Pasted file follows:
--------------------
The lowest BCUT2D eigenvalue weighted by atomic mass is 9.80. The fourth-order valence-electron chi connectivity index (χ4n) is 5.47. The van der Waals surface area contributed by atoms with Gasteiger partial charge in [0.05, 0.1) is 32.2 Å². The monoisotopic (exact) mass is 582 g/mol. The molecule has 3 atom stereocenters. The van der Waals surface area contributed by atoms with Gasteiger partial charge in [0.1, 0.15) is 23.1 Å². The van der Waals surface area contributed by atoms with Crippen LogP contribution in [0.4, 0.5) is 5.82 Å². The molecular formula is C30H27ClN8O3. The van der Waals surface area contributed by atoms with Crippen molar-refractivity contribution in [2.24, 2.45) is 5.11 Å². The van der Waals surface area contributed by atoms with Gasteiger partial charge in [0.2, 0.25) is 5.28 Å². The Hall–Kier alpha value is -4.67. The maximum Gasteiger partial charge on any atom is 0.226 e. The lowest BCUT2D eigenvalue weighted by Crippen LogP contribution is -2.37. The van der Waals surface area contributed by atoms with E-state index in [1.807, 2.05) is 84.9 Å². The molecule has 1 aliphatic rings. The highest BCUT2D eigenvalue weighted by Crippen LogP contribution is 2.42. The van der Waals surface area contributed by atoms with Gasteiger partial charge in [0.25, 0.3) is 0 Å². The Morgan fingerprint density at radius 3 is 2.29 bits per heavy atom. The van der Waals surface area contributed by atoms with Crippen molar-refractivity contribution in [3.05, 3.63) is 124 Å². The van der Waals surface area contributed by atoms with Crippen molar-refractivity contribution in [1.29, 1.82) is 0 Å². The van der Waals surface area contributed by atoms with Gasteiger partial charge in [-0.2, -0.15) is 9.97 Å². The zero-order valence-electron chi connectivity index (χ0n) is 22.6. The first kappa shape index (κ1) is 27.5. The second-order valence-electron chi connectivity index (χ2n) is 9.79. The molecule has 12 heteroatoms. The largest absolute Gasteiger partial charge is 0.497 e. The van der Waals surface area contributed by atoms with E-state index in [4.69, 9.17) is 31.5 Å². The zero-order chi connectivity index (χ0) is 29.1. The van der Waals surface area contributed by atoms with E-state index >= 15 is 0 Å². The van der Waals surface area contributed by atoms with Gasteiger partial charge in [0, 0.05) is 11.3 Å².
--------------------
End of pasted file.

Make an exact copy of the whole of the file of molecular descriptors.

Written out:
The lowest BCUT2D eigenvalue weighted by atomic mass is 9.80. The fourth-order valence-electron chi connectivity index (χ4n) is 5.47. The van der Waals surface area contributed by atoms with Gasteiger partial charge in [0.05, 0.1) is 32.2 Å². The monoisotopic (exact) mass is 582 g/mol. The molecule has 3 atom stereocenters. The van der Waals surface area contributed by atoms with Gasteiger partial charge in [0.1, 0.15) is 23.1 Å². The van der Waals surface area contributed by atoms with Crippen LogP contribution in [0.4, 0.5) is 5.82 Å². The molecular formula is C30H27ClN8O3. The van der Waals surface area contributed by atoms with Crippen molar-refractivity contribution in [2.24, 2.45) is 5.11 Å². The van der Waals surface area contributed by atoms with Gasteiger partial charge in [0.2, 0.25) is 5.28 Å². The Hall–Kier alpha value is -4.67. The maximum Gasteiger partial charge on any atom is 0.226 e. The lowest BCUT2D eigenvalue weighted by Crippen LogP contribution is -2.37. The van der Waals surface area contributed by atoms with E-state index in [1.807, 2.05) is 84.9 Å². The molecule has 1 aliphatic rings. The highest BCUT2D eigenvalue weighted by Crippen LogP contribution is 2.42. The van der Waals surface area contributed by atoms with Gasteiger partial charge in [0.25, 0.3) is 0 Å². The Morgan fingerprint density at radius 3 is 2.29 bits per heavy atom. The van der Waals surface area contributed by atoms with Crippen molar-refractivity contribution in [3.05, 3.63) is 124 Å². The van der Waals surface area contributed by atoms with Crippen molar-refractivity contribution in [1.29, 1.82) is 0 Å². The van der Waals surface area contributed by atoms with Gasteiger partial charge in [-0.2, -0.15) is 9.97 Å². The zero-order valence-electron chi connectivity index (χ0n) is 22.6. The first kappa shape index (κ1) is 27.5. The second-order valence-electron chi connectivity index (χ2n) is 9.79. The molecule has 12 heteroatoms. The largest absolute Gasteiger partial charge is 0.497 e. The van der Waals surface area contributed by atoms with E-state index in [4.69, 9.17) is 31.5 Å². The zero-order chi connectivity index (χ0) is 29.1. The van der Waals surface area contributed by atoms with E-state index >= 15 is 0 Å². The van der Waals surface area contributed by atoms with Gasteiger partial charge in [0, 0.05) is 11.3 Å².